DUBAI, UNITED ARAB EMIRATES – The U.S. has killed the leader of al-Qaida in the Arabian Peninsula in war-torn Yemen, raising questions about the jihadi group's operations and its future. President Donald Trump said the United States "conducted a counterterrorism operation" that eliminated Qassim al-Rimi, according to a White House statement released on Thursday. But what does this mean for AQAP and for Yemen, where a five-year war between the government -- backed by a Saudi-led military coalition -- and the Iran-aligned Houthi rebels has crippled the country? Al-Rimi was named AQAP leader after his predecessor, Nasir al-Wuhayshi, was killed in a U.S. drone strike on Yemen in June 2015. He was one of the group's founders in 2009 and its first military commander.
In this Wednesday, Nov. 28, 2018, photograph, a photographer changes his lens by a rusting Soviet-era tank near Mukalla, Yemen, at an airport now serving as a military base for the United Arab Emirates. The port city of Mukalla, once held by al-Qaida, shows how fractious Yemen is and will remain even if the Saudi-led war in the country ends in an uneasy peace for the Arab world's poorest nation. In this Wednesday, Nov. 28, 2018, photograph, two Emirati soldiers look out at the Gulf of Aden as boats take part in a military drill near Mukalla, Yemen, at an airport now serving as a military base for the United Arab Emirates. The port city of Mukalla, once held by al-Qaida, shows how fractious Yemen is and will remain even if the Saudi-led war in the country ends in an uneasy peace for the Arab world's poorest nation. MUKALLA, Yemen – Two years after al-Qaida militants withdrew from Yemen's eastern city of Mukalla, troops from Saudi Arabia and the United Arab Emirates patrol the streets in armored vehicles, driving past secessionist murals and keeping an eye out for jihadi sleeper cells.
ATAQ, Yemen – Again and again over the past two years, a military coalition led by Saudi Arabia and backed by the United States has claimed it won decisive victories that drove al-Qaida militants from their strongholds across Yemen and shattered their ability to attack the West. Here's what the victors did not disclose: many of their conquests came without firing a shot. That's because the coalition cut secret deals with al-Qaida fighters, paying some to leave key cities and towns and letting others retreat with weapons, equipment and wads of looted cash, an investigation by The Associated Press has found. Hundreds more were recruited to join the coalition itself. These compromises and alliances have allowed al-Qaida militants to survive to fight another day -- and risk strengthening the most dangerous branch of the terror network that carried out the 9/11 attacks. Key participants in the pacts said the U.S. was aware of the arrangements and held off on any drone strikes.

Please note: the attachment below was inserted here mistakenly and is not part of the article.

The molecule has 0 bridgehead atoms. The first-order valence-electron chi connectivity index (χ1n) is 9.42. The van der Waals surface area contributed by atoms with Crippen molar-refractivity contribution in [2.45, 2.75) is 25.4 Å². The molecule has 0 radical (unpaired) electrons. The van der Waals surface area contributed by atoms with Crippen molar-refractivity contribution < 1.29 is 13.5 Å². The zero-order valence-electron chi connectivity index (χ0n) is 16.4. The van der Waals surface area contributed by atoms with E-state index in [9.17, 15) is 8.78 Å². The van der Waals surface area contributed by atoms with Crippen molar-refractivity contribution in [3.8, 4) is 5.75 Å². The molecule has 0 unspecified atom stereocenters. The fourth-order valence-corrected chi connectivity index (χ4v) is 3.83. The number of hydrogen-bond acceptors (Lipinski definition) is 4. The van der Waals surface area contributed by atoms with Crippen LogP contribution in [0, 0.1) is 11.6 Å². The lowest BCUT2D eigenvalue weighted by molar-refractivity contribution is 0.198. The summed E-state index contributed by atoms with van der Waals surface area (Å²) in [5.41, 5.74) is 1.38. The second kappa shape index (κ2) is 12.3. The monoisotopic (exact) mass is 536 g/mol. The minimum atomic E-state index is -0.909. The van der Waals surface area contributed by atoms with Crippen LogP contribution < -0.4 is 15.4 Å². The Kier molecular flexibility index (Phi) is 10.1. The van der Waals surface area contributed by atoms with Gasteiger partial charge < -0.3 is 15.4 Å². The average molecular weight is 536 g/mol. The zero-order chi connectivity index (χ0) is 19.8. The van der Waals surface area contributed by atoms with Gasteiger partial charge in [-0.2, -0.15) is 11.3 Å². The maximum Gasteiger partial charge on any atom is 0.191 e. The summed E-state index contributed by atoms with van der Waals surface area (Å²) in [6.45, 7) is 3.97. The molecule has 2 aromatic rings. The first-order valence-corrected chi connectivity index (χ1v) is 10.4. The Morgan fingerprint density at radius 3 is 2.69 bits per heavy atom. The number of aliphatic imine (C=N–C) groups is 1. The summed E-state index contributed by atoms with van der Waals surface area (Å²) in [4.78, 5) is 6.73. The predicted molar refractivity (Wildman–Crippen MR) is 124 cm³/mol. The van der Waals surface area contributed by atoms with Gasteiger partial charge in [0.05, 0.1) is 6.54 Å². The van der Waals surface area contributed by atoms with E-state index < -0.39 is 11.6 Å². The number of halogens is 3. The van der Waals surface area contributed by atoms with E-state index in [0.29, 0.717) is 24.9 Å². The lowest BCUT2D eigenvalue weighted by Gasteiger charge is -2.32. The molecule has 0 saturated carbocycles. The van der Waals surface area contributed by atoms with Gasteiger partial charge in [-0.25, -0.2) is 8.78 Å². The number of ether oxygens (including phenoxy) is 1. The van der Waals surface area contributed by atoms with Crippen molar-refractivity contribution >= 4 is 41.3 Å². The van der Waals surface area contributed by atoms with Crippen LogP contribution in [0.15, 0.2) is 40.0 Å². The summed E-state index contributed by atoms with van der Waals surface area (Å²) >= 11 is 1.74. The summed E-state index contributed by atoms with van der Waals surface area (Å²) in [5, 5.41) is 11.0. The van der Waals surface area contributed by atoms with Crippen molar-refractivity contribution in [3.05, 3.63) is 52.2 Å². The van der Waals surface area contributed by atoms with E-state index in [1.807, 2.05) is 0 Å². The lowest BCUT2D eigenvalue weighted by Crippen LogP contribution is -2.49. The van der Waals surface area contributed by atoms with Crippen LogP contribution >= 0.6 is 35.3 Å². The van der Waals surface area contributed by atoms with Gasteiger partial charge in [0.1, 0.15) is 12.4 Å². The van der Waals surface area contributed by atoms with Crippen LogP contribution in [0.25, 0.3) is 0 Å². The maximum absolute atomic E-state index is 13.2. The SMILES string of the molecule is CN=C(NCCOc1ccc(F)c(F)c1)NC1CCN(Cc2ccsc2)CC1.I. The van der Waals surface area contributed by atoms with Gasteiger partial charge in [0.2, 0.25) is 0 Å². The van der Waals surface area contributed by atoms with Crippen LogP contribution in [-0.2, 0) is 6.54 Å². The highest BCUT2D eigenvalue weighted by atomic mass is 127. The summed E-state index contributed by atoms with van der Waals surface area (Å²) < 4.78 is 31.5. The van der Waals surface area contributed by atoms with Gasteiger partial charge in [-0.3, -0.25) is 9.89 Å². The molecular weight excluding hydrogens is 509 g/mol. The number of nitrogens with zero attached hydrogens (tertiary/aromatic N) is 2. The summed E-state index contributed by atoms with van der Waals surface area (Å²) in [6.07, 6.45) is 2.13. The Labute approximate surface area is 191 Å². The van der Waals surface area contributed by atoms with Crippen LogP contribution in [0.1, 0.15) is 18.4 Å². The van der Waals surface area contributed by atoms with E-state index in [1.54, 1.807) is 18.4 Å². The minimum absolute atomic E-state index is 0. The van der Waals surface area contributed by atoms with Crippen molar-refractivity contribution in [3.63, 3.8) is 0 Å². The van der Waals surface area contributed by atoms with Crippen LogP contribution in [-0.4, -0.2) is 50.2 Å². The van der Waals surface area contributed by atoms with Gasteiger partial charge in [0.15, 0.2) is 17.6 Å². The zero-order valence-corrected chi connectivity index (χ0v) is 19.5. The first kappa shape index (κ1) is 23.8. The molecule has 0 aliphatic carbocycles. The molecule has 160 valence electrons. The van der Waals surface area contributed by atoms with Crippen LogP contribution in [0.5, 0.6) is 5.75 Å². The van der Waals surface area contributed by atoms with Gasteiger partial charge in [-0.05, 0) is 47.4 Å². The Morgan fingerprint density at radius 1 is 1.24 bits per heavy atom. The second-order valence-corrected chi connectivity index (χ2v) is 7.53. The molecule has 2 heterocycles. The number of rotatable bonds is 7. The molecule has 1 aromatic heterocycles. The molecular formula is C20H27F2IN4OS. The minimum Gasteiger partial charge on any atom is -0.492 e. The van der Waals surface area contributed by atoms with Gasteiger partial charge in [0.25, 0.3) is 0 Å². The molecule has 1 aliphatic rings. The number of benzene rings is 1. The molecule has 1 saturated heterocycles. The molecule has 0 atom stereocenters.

WASHINGTON/SANAA/DUBAI, UNITED ARAB EMIRATES – The U.S. military said Thursday it is investigating last weekend's raid by U.S. special operations forces in Yemen and that innocent civilians, including children, were apparently killed. U.S. Central Command said civilians may have been hit by gunfire from aircraft called in to assist U.S. troops, who engaged in a ferocious firefight with militants from al-Qaida in the Arabian Peninsula, the group's Yemen affiliate. The military said the civilians may not have been visible to the U.S. forces because they were mixed in with combatants who were firing at U.S. troops "from all sides to include houses and other buildings." Nasser al-Awlaki told The Associated Press that among the children killed was his 8-year-old granddaughter Anwaar, an American citizen. Her father was Anwar al-Awlaki, a radical Yemeni-American cleric killed in a U.S. airstrike in Yemen in 2011.
ADEN, YEMEN – A suicide bombing claimed by the Islamic State group and a second attack killed 37 police on Sunday in the Yemeni port of Mukalla where a year of al-Qaida rule was ended just last month, medics said. It was the second attack in days claimed by the Islamic State in the city of 200,000 people which was recaptured by government forces from the rival jihadis of al-Qaida with U.S. backing. The suicide bomber killed at least 31 police recruits on the southwestern outskirts of the city, which is the capital of Hadramawt province, medics said. The bomber detonated an explosives belt as he joined a line of men at a police recruitment center, a provincial official said. More than 60 people were also wounded in the attack in Fuwah district, a medical source said.